BLOOMINGTON — The Jefferson Street Community House, which opened two years ago despite protests from several west-side residents who worried about it bringing a heavy police presence, will close and be sold, officials confirmed Monday.
The house at 828 W. Jefferson St. opened in June 2017 as a joint project among the Bloomington Police Department, Mid Central Community Action and the West Bloomington Housing Collaborative. Community Action acquired and rehabbed the house with Illinois attorney general grant money.
“It’s the nature of the grant that Mid Central Community Action held, and it is no longer available,” said Bloomington Police Chief Clay Wheeler, referring to money for buying and rehabbing houses.
Officials with Community Action were not available Monday for comment.
“Mid Central Community Action is making this decision,” said Bloomington Mayor Tari Renner. “Chief Wheeler received an email from (MCCA Executive Director) Deb White dated May 1 about this and it was designated as spam. So we’re just finding out about this today (Monday) as well.”
"It (White's email) was hung up in his spam email until like May 9," added City Manager Tim Gleason. "Then that was when the chief reached out to Deb and wanted to get together.
"I think she was on vacation, so the news of this actually being sold ... we’re just learning about today (Monday).”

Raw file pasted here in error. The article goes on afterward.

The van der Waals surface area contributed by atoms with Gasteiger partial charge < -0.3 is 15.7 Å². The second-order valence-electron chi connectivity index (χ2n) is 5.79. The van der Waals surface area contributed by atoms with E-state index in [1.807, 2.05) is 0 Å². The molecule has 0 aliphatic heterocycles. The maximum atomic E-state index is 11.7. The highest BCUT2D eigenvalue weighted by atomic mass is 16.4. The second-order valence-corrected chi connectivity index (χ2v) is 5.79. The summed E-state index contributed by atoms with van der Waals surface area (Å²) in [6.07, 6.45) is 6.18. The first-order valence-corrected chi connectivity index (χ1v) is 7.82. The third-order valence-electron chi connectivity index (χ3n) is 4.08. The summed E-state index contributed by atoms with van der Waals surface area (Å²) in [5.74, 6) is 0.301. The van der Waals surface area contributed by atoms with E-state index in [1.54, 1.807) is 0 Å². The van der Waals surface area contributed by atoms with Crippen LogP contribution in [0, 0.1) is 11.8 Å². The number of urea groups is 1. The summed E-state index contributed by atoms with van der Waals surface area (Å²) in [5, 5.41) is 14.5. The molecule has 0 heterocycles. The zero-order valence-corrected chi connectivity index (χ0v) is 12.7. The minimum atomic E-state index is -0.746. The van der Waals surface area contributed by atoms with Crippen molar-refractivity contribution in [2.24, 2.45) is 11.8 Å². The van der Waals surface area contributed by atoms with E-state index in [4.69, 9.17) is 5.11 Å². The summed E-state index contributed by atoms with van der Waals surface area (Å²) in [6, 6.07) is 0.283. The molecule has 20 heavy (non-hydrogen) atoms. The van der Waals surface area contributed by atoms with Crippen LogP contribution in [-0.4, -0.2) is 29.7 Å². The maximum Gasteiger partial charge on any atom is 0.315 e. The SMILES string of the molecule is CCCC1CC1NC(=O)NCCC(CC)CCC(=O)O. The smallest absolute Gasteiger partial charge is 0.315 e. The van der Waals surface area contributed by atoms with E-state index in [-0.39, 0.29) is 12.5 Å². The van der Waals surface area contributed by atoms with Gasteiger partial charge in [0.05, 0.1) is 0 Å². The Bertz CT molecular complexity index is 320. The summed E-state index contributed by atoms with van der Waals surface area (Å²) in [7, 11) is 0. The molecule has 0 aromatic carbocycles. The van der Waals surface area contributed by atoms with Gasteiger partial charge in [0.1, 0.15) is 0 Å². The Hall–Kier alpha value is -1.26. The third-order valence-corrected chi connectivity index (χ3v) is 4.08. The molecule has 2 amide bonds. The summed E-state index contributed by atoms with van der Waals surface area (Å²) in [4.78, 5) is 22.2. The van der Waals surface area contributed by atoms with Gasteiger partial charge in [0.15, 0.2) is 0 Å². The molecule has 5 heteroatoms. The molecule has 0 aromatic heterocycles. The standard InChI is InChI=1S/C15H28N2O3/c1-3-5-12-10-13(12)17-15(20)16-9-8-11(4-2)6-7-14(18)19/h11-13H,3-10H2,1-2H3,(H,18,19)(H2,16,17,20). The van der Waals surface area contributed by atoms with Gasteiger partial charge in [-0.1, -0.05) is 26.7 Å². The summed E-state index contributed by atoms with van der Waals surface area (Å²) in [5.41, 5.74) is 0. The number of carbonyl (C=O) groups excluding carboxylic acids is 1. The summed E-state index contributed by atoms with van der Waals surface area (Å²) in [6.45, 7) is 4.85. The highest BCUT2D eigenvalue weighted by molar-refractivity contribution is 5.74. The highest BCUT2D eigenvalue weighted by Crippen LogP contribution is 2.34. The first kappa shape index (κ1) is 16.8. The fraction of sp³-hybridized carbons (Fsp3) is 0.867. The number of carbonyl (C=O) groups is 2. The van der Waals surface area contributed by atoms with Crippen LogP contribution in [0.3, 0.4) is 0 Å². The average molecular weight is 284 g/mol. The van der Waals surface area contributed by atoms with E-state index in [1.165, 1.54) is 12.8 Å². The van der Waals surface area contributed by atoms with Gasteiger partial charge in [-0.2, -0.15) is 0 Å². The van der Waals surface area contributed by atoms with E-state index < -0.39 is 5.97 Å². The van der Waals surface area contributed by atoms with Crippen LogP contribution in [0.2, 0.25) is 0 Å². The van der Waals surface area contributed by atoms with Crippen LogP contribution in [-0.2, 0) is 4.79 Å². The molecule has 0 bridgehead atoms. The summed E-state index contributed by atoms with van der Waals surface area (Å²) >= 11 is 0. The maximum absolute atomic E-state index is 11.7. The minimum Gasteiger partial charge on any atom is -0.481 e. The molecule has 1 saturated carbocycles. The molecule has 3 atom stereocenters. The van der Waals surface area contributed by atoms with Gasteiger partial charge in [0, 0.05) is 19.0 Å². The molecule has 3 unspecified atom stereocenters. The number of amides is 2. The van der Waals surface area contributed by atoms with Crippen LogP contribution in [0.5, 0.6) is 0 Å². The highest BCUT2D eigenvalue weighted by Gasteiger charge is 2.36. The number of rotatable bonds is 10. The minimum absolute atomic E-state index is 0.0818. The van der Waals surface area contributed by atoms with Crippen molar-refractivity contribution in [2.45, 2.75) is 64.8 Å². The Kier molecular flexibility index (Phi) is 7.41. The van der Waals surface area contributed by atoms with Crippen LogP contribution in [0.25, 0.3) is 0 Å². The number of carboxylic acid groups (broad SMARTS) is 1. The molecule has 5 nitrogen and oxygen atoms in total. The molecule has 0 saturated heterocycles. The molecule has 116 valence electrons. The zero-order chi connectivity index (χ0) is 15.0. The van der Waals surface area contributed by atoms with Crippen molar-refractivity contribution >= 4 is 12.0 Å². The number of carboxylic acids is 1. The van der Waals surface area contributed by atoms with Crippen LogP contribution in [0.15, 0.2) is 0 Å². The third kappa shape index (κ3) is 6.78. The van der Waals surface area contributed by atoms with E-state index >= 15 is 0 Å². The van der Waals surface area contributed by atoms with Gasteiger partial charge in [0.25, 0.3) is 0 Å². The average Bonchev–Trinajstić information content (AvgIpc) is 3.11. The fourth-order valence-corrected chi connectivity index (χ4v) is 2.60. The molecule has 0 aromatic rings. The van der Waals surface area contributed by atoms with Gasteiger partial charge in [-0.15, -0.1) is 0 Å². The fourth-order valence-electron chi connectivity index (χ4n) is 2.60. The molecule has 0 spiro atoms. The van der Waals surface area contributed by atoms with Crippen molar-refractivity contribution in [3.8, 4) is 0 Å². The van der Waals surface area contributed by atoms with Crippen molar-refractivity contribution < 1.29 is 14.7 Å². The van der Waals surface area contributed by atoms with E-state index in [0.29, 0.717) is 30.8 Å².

City officials announced plans in December 2016 to lease the property for $1 a month from Community Action, but they received negative feedback from neighbors after it was referred to as a police “substation” by then-Police Chief Brendan Heffner.
The Community House and 12 other homes were acquired using state grant money designed for rehabbing distressed properties. Some of the rehab features were specific to the home — such as additional security cameras — because of the police presence at the house.
Renner said Monday that city officials have not yet decided what to do.
Wheeler said the house had been used by police for its purpose, which was to create a presence in the neighborhood.
“We held some community functions there like Halloween parties and different events over the course of the year,” he said. “Officers would stop by and do reports there, but with body cameras and different things that came up, they had difficulty getting much work done there.”
He added that it did serve its purpose.
“The level of violence has decreased in that neighborhood somewhat,” he said.
Renner said he hopes the effort to build better relationships between the city’s police department and neighbors will continue.
“I certainly hope we would continue our community policing efforts on the west side and begin to expand it to other parts of our community so that there is a much better relationship as we move forward between police officers and neighborhoods,” he said.